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Introduction to Crampons

Crampons are necessary on all summit climbs and mountaineering expeditions because they are the key piece of equipment attaching your feet to the mountain. They’re essential gear on steep snowfields, glaciers and vertical ice.

What should you consider when selecting a Crampon?

We know what you are thinking, and no, they are not called “clamp-ons.” Crampon is a French word for a piece of gear first designed in 1908 in a 10-point style. More recently, two additional points – actually called “tines” – were added to the front of the device to make front-point climbing possible in steep terrain. These are the crampons most commonly used today.

For most Northwest Alpine Guides climbs and courses we recommend 12-point steel mountaineering crampons. Your crampons should also include anti-snow balling plates and a safety strap. Mountaineering crampons are different from crampons used for ice climbing on frozen waterfalls. Vertical ice climbing crampons typically have 14 points for added stability. On mountaineering crampons, the front points are broad and flat to provide best purchase in snow. On ice climbing crampons, the front points are narrow to better penetrate the ice.

Crampons can be attached to mountaineering boots with a variety of different strapping systems. The correct system for you will depend on the style of your boots and the terrain you plan to climb.

Primary strap styles:

  1. The toe “bail” consists of a steel wire on the front of the crampon, which fits into the boot’s toe welt. A hinged buckle on the rear of the crampon snaps tightly onto the boot’s heel welt. This system includes an ankle safety strap to prevent loss of the crampon if it detaches from the boot. This is the most secure crampon strap system, and is the system of choice for steep, firm terrain and vertical ice. It can be used only on boots with rigid toe and heel welts.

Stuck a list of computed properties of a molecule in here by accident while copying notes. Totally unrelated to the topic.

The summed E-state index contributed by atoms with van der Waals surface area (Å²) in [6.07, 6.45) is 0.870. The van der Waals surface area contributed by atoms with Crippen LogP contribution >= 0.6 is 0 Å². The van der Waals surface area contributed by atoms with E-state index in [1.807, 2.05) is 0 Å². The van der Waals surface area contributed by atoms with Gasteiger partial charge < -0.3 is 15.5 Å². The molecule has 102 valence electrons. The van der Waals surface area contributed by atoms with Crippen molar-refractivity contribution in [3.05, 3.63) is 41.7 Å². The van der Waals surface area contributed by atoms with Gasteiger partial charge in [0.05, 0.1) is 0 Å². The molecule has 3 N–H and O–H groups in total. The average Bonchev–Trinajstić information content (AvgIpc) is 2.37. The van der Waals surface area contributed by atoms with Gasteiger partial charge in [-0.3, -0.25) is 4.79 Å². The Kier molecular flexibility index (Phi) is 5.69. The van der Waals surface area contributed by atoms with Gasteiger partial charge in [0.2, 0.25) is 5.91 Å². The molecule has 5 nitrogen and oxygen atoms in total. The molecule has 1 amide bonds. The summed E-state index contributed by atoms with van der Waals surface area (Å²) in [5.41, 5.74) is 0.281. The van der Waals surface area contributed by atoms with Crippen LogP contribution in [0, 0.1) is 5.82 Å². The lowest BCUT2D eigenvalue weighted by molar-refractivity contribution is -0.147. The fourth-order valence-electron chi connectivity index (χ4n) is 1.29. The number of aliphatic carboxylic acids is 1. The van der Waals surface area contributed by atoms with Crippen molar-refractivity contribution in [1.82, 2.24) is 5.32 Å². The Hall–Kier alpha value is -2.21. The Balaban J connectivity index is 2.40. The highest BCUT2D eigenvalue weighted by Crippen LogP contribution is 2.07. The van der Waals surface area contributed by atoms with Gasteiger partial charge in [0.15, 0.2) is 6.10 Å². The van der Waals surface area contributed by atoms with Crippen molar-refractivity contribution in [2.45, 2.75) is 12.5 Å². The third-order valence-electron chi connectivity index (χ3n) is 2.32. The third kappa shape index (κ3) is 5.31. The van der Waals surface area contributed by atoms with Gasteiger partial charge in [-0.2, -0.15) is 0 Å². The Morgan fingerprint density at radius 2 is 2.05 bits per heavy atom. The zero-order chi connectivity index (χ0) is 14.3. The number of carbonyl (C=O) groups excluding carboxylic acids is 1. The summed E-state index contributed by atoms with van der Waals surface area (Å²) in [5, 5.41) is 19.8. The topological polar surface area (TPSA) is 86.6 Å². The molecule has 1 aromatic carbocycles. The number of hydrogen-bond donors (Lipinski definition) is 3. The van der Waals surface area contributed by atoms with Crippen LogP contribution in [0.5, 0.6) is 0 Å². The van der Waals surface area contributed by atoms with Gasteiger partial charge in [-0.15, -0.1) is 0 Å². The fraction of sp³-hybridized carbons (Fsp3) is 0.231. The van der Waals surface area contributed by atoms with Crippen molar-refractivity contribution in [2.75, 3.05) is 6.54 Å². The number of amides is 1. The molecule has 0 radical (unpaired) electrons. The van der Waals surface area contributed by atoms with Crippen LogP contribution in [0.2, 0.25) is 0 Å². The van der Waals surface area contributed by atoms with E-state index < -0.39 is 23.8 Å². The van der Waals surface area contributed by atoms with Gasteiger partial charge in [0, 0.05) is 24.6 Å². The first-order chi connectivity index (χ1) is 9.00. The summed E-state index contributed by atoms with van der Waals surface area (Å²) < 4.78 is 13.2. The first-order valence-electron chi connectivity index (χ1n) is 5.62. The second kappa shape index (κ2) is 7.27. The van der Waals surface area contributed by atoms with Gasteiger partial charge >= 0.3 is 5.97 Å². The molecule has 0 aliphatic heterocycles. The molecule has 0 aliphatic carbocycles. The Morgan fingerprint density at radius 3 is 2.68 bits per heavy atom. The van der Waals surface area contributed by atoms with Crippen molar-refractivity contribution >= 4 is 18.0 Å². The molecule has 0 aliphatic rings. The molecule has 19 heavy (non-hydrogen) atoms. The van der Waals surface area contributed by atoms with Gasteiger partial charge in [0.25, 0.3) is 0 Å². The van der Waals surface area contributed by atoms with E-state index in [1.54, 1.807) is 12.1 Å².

2. The toe bail on the crampon consists of a plastic basket that fits snugly over the boot’s toe box. A hinged buckle at the rear snaps tightly onto the boot’s heel welt. This system includes a safety strap at the ankle. This system strikes a balance between security and adaptability; the plastic toe basket allows the crampon to be used on a wider variety of boots while the heel buckle delivers a tighter fit.
  3. A plastic basket bail in the front of the crampon fits snugly over the boot’s toe box, while another plastic basket bail in the rear fits snugly behind the boot’s heel. This system also includes a safety strap at the ankle. While completely sufficient for many glacier climbs, this is the least secure strap system. It can be used on the widest variety of boots.

Our favorite crampon brands and styles:

Petzl Vasak
Black Diamond Sabertooth
Grivel G12

Note: Petzl Irvis and Black Diamond Contact 10-point crampons are adequate for Mount Baker, Glacier Peak, and Mount Shuksan standard routes.

Boot Welt Types

There are a few considerations when buying crampons specific to your boots. Does your boot have a toe welt or not? Boots with toe welts can be used in conjunction with any crampon style. However, boots that do not have a toe welt will require use of plastic basket crampons.

Do not hesitate to reach out to Northwest Alpine Guides with any questions on finding the right type of crampons or boots for you.